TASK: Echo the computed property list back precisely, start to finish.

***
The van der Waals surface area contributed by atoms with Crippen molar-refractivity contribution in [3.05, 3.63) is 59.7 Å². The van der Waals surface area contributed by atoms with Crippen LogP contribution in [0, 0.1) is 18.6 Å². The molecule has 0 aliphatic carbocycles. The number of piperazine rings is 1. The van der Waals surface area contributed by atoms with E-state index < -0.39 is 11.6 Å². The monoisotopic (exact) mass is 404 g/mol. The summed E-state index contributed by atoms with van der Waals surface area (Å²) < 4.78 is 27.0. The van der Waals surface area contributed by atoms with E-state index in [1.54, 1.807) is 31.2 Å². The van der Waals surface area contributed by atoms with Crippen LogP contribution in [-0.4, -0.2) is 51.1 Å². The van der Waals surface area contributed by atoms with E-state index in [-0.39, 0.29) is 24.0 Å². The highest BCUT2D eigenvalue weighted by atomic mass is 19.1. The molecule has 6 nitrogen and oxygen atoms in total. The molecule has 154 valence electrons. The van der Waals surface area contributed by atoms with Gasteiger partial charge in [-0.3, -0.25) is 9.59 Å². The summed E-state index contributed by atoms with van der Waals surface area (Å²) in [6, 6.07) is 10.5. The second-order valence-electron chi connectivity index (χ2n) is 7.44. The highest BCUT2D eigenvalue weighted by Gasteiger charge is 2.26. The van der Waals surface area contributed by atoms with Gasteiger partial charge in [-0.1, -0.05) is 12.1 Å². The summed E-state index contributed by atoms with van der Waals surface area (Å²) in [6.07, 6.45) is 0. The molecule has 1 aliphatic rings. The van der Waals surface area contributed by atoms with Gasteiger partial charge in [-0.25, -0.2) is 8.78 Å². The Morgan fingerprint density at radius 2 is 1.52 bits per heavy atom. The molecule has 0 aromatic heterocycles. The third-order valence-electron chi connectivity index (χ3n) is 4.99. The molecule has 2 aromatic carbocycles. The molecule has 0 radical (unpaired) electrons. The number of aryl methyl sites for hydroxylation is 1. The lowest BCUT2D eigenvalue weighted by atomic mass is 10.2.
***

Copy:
The van der Waals surface area contributed by atoms with Crippen molar-refractivity contribution in [3.05, 3.63) is 59.7 Å². The van der Waals surface area contributed by atoms with Crippen LogP contribution in [0, 0.1) is 18.6 Å². The molecule has 0 aliphatic carbocycles. The number of piperazine rings is 1. The van der Waals surface area contributed by atoms with E-state index < -0.39 is 11.6 Å². The monoisotopic (exact) mass is 404 g/mol. The summed E-state index contributed by atoms with van der Waals surface area (Å²) < 4.78 is 27.0. The van der Waals surface area contributed by atoms with E-state index in [1.54, 1.807) is 31.2 Å². The van der Waals surface area contributed by atoms with Crippen LogP contribution in [-0.4, -0.2) is 51.1 Å². The van der Waals surface area contributed by atoms with E-state index in [-0.39, 0.29) is 24.0 Å². The highest BCUT2D eigenvalue weighted by atomic mass is 19.1. The molecule has 6 nitrogen and oxygen atoms in total. The molecule has 154 valence electrons. The van der Waals surface area contributed by atoms with Gasteiger partial charge in [-0.3, -0.25) is 9.59 Å². The summed E-state index contributed by atoms with van der Waals surface area (Å²) in [6, 6.07) is 10.5. The second-order valence-electron chi connectivity index (χ2n) is 7.44. The highest BCUT2D eigenvalue weighted by Gasteiger charge is 2.26. The van der Waals surface area contributed by atoms with Gasteiger partial charge in [-0.1, -0.05) is 12.1 Å². The summed E-state index contributed by atoms with van der Waals surface area (Å²) in [6.07, 6.45) is 0. The molecule has 1 aliphatic rings. The van der Waals surface area contributed by atoms with Gasteiger partial charge in [-0.25, -0.2) is 8.78 Å². The Morgan fingerprint density at radius 2 is 1.52 bits per heavy atom. The molecule has 0 aromatic heterocycles. The third-order valence-electron chi connectivity index (χ3n) is 4.99. The molecule has 2 aromatic carbocycles. The molecule has 0 radical (unpaired) electrons. The number of aryl methyl sites for hydroxylation is 1. The lowest BCUT2D eigenvalue weighted by atomic mass is 10.2.